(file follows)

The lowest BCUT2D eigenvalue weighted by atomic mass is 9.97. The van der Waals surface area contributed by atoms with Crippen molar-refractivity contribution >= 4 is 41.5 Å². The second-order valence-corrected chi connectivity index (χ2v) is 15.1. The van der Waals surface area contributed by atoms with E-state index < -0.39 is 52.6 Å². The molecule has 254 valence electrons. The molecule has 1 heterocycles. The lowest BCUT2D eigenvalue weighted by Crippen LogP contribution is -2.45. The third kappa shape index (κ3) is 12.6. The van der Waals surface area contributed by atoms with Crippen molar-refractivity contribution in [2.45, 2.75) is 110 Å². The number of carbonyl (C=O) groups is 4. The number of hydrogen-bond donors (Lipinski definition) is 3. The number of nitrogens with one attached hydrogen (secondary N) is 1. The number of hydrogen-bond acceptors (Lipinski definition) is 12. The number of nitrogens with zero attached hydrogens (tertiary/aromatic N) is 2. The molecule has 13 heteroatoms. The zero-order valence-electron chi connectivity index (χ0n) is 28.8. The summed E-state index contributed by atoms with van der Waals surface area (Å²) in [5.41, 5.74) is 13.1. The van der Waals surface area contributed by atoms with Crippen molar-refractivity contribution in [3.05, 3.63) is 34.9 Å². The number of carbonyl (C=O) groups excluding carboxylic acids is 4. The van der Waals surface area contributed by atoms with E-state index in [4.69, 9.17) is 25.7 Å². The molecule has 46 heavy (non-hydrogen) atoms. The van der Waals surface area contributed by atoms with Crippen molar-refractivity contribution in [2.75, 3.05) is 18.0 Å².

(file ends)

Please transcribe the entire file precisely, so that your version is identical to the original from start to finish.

The lowest BCUT2D eigenvalue weighted by atomic mass is 9.97. The van der Waals surface area contributed by atoms with Crippen molar-refractivity contribution >= 4 is 41.5 Å². The second-order valence-corrected chi connectivity index (χ2v) is 15.1. The van der Waals surface area contributed by atoms with E-state index < -0.39 is 52.6 Å². The molecule has 254 valence electrons. The molecule has 1 heterocycles. The lowest BCUT2D eigenvalue weighted by Crippen LogP contribution is -2.45. The third kappa shape index (κ3) is 12.6. The van der Waals surface area contributed by atoms with Crippen molar-refractivity contribution in [2.45, 2.75) is 110 Å². The number of carbonyl (C=O) groups is 4. The number of hydrogen-bond donors (Lipinski definition) is 3. The number of nitrogens with one attached hydrogen (secondary N) is 1. The number of hydrogen-bond acceptors (Lipinski definition) is 12. The number of nitrogens with zero attached hydrogens (tertiary/aromatic N) is 2. The molecule has 13 heteroatoms. The zero-order valence-electron chi connectivity index (χ0n) is 28.8. The summed E-state index contributed by atoms with van der Waals surface area (Å²) in [5.41, 5.74) is 13.1. The van der Waals surface area contributed by atoms with Crippen molar-refractivity contribution in [3.05, 3.63) is 34.9 Å². The number of carbonyl (C=O) groups excluding carboxylic acids is 4. The van der Waals surface area contributed by atoms with E-state index in [4.69, 9.17) is 25.7 Å². The molecule has 46 heavy (non-hydrogen) atoms. The van der Waals surface area contributed by atoms with Crippen molar-refractivity contribution in [2.75, 3.05) is 18.0 Å².